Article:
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Proof using the closed graph theorem

  1. Jan 5, 2015 #1

    A_B

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    Hi,

    I'm stuck on a problem in functional analysis. Let x be a sequence on the Natural nummers such that for any square summable sequence y, the product sequence xy is absolutely summable. Then x is square summable.

    Hint : Use the Closed graph theorem.

    If I can prove the map Tx : y -> xy had a closed graph then It Follows from the Closed graph theorem that Tx is bounded and therefore that x is square summable, but I cant seem to show that the graph is Closed. Am I following the right path? Any hints?


    Thanks
     
  2. jcsd
  3. Jan 9, 2015 #2
    Yes, you are on the right path. You need to show that your operator ##T_x:\ell^2\to\ell^1##, ##T_x y = xy##, where the product means entrywise product is closed. This fact is very simple, almost a triviality: it follows from the fact that convergence in any ##\ell^p## implies the entry wise convergence.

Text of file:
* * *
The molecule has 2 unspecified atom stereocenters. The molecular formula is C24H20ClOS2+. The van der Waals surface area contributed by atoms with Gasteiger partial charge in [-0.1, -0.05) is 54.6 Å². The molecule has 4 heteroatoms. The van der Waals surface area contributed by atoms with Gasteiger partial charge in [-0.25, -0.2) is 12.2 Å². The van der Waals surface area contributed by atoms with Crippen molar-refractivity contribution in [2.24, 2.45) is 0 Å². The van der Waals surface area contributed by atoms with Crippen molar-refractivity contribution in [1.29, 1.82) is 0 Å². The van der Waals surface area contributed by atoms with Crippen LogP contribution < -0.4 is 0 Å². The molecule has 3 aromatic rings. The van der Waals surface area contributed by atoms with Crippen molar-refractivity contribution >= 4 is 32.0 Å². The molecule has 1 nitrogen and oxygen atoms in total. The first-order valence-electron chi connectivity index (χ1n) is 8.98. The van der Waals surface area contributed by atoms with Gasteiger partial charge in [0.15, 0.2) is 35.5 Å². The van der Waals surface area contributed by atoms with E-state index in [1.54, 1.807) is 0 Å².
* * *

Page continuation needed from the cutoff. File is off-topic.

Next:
Let me explain; to avoid mess with double indices, I'll use the "functional notation" for sequences, i.e. a sequence ##x## will be ##x=(x(1), x(2), \ldots)##. Since ##|y(k)| \le \|y\|_{\ell^p}## (for all ##k## and ##p##) we conclude that if ##\|y_n-y\|_{\ell^2} \to 0## then $$\lim_{n\to\infty} y_n(k) = y(k)$$ for all ##k##. Similarly, if additionally ##\|x y_n -z\|_{\ell^1}\to 0## then for all ##k## $$\lim_{n\to\infty} x (k)y_n(k) =z(k).$$ But on the other hand we already know that ##\lim_{n\to\infty} y_n(k) = y(k)##, so $$\lim_{n\to\infty} x (k)y_n(k) =x(k)y(k),$$ which means that ##z=xy##.

    So the operator ##T_x## is closed.
     
  4. Jan 10, 2015 #3

    A_B

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    As is so often the case with mathematics,the solution to the problem seems so obvious once it is known. This concludes for me a few days of staring at a blank page.

    Thank You, Hawkeye. You saved me a lot of time.
     
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